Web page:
Bach and Mozart for the Uninitiated
As a child of the Fifties and Sixties, my appreciation of music was rather stunted early on by a steady diet of Herman’s Hermits, Paul Revere and the Raiders, and the Dave Clark Five. My only introduction to Western Civilization’s great musical legacy was the background score to the Mighty Mouse cartoons which followed Clutch Cargo and Sky King on Saturday mornings. Thankfully, I have gradually come to appreciate the rich legacy of classical music--though I must confess that my appreciation is still shrouded by a rather dense pop-culture fog of artistic illiteracy. You can imagine then my glee when I discovered a recently rereleased series of multi-media publications from HarperCollins aimed at long-deprived boomer-types like me.
More than a book, more than a recording, and more than both together, each Play-by-Play title is a kind of musical travel guide for listeners who want to do more than simply appreciate the classics--they are for those who actually want to understand them. The texts briefly chronicle the life, times, and work of each composer and then offer movement-by-movement and moment-by-moment commentaries of pivotal pieces. Those commentaries are then linked directly to recordings of the pieces by a unique digital indexing system embedded in the compact disks. The performances are top-flight, the accompanying discographies indicate appropriate avenues for further investigation, and the crystal clear glossaries help map out any unfamiliar terrain.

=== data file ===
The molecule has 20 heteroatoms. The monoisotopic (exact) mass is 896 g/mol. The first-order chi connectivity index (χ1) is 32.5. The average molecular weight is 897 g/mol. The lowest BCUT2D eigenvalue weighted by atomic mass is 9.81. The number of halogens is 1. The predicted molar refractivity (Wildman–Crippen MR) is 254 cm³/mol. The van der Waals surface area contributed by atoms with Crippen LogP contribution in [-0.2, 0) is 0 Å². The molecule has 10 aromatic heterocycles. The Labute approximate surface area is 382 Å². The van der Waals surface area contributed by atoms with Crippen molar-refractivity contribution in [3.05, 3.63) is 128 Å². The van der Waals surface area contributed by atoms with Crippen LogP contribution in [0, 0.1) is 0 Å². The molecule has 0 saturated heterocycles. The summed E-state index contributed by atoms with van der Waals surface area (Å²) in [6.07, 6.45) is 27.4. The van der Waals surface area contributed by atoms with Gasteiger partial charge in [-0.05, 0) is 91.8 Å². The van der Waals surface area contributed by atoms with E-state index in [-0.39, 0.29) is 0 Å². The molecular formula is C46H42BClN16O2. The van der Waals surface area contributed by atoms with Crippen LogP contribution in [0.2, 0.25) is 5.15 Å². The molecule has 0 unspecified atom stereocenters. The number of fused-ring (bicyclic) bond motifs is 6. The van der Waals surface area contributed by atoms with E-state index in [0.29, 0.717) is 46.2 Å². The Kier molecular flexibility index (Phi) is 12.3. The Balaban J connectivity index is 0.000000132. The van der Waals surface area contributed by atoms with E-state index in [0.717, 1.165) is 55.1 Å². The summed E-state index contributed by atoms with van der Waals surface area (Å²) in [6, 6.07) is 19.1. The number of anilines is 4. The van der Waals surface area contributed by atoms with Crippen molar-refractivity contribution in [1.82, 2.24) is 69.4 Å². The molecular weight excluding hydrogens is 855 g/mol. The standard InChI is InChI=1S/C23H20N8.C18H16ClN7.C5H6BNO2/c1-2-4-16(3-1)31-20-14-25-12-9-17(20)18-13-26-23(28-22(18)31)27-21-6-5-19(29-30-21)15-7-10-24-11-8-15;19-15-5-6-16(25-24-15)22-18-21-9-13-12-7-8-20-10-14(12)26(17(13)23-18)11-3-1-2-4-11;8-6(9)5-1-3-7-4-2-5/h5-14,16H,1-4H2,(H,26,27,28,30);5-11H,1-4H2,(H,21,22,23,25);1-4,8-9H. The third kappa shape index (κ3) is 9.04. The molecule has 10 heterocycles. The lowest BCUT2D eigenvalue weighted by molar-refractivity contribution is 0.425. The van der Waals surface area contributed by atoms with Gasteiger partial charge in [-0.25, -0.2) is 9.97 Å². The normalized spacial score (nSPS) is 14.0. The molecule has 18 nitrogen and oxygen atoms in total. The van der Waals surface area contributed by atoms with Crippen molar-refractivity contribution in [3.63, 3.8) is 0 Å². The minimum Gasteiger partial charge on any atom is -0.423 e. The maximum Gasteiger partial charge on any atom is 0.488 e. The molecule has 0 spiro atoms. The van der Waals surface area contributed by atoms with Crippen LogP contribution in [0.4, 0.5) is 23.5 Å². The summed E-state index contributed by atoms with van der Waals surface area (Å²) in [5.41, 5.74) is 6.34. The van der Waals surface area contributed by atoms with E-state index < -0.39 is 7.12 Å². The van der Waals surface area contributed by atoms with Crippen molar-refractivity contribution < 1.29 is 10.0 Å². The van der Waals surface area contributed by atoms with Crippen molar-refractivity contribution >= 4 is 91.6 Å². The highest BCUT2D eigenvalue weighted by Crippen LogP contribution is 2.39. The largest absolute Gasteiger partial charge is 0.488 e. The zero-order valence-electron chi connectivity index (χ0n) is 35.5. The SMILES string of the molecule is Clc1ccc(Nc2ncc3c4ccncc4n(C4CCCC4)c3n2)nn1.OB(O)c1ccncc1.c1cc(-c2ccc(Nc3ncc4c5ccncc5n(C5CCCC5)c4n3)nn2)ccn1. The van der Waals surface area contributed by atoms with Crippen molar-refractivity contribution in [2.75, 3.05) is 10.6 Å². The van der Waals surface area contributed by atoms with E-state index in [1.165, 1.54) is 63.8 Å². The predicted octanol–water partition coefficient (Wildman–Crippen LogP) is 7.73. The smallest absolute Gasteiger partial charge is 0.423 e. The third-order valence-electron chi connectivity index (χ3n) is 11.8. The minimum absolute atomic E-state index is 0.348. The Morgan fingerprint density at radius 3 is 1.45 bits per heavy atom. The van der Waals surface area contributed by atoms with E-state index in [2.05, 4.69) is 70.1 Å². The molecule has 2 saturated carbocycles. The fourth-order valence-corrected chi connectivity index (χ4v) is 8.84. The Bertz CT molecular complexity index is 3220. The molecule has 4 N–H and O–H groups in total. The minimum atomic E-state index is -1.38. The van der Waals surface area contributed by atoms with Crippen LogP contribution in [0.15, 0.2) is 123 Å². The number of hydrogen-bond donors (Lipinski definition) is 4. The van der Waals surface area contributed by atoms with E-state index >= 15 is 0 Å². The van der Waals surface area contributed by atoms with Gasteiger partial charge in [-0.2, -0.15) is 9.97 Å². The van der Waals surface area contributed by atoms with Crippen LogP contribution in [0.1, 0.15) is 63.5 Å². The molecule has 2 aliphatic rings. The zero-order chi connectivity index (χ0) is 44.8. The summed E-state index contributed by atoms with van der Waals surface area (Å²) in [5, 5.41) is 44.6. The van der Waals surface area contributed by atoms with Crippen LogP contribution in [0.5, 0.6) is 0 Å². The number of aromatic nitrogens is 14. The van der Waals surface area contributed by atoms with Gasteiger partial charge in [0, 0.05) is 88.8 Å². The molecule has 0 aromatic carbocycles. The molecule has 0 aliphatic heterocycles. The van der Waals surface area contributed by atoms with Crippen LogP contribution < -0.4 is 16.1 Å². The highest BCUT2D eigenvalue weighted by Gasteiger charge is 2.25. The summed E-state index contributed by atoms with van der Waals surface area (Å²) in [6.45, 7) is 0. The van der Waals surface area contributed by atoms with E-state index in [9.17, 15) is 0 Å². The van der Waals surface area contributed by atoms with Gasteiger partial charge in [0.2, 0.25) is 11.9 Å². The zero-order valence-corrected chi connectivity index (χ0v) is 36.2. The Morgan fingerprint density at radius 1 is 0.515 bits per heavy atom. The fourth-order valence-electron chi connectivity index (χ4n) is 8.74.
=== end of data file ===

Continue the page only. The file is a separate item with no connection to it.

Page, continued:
In Bach Play-by-Play, the analysis and commentary by the renowned classical critic Alan Rich is informative, comprehensive, and sufficiently technical while remaining very entertaining and surprisingly free of unexplained jargon. The performances by Joshua Rifkin’s famed Bach Ensemble are of sterling quality--and the selections are very apropos. Cantata No. 147 is among the best-loved Bach choral works. Atop a gentle dance-like orchestral outpouring, the familiar movement known as Jesu, Joy of Man’s Desiring rides confidently and exultantly. Add to that Cantata No. 80, Bach’s great Reformation Day treatment of A Mighty Fortress, and you have a marvelous introduction to this Baroque master’s rich repertory.
In Mozart Play-by-Play, the analysis and commentary by Mr. Rich is once again substantive but accessible. And the performances are magnificent. Alfred Brendel’s virtuoso work is highlighted in the Piano Concerto No. 20, one of my all-time favorites with its melding of the symphonic sonata form and the vocal cadenza form. The Piano Concerto No. 21 features a majestic call-and-response encounter between a bassoon march and a piano lilt. Thankfully though, every step of the way through Mozart’s soaring score, the textual guide heightens the listener’s enjoyment and understanding of the piece. Again, the editors have afforded us with a fine introduction to the prolific work of this great eighteenth century prodigy.
With additional titles profiling Beethoven and Tchaikovsky--and hopefully, many more to come--the volumes of the Play-by-Play series comprise a helpful mini-course in music history, theory, appreciation, and composition. Thank goodness. This is one area where I for one, can use all the help I can get.